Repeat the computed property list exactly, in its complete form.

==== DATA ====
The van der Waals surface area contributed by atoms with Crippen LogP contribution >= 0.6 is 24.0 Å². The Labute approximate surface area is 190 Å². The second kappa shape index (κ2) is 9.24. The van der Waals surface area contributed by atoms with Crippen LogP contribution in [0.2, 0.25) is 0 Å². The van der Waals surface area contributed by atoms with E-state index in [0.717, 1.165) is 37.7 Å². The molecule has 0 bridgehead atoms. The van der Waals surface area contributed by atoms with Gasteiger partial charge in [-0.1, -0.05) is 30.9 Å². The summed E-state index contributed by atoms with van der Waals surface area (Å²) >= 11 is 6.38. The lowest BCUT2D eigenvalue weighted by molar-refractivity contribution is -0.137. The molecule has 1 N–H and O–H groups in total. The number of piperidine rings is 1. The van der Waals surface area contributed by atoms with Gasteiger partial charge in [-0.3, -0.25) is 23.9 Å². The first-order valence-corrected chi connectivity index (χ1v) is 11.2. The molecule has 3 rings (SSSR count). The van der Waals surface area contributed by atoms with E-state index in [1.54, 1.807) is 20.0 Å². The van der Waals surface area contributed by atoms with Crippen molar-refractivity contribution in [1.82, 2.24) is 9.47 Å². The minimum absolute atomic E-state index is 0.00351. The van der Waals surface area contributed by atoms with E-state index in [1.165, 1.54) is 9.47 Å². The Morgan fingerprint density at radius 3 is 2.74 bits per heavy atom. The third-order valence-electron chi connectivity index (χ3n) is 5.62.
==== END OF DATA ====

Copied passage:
The van der Waals surface area contributed by atoms with Crippen LogP contribution >= 0.6 is 24.0 Å². The Labute approximate surface area is 190 Å². The second kappa shape index (κ2) is 9.24. The van der Waals surface area contributed by atoms with Crippen LogP contribution in [0.2, 0.25) is 0 Å². The van der Waals surface area contributed by atoms with E-state index in [0.717, 1.165) is 37.7 Å². The molecule has 0 bridgehead atoms. The van der Waals surface area contributed by atoms with Gasteiger partial charge in [-0.1, -0.05) is 30.9 Å². The summed E-state index contributed by atoms with van der Waals surface area (Å²) >= 11 is 6.38. The lowest BCUT2D eigenvalue weighted by molar-refractivity contribution is -0.137. The molecule has 1 N–H and O–H groups in total. The number of piperidine rings is 1. The van der Waals surface area contributed by atoms with Gasteiger partial charge in [-0.3, -0.25) is 23.9 Å². The first-order valence-corrected chi connectivity index (χ1v) is 11.2. The molecule has 3 rings (SSSR count). The van der Waals surface area contributed by atoms with E-state index in [1.54, 1.807) is 20.0 Å². The van der Waals surface area contributed by atoms with Crippen molar-refractivity contribution in [1.82, 2.24) is 9.47 Å². The minimum absolute atomic E-state index is 0.00351. The van der Waals surface area contributed by atoms with E-state index in [1.165, 1.54) is 9.47 Å². The Morgan fingerprint density at radius 3 is 2.74 bits per heavy atom. The third-order valence-electron chi connectivity index (χ3n) is 5.62.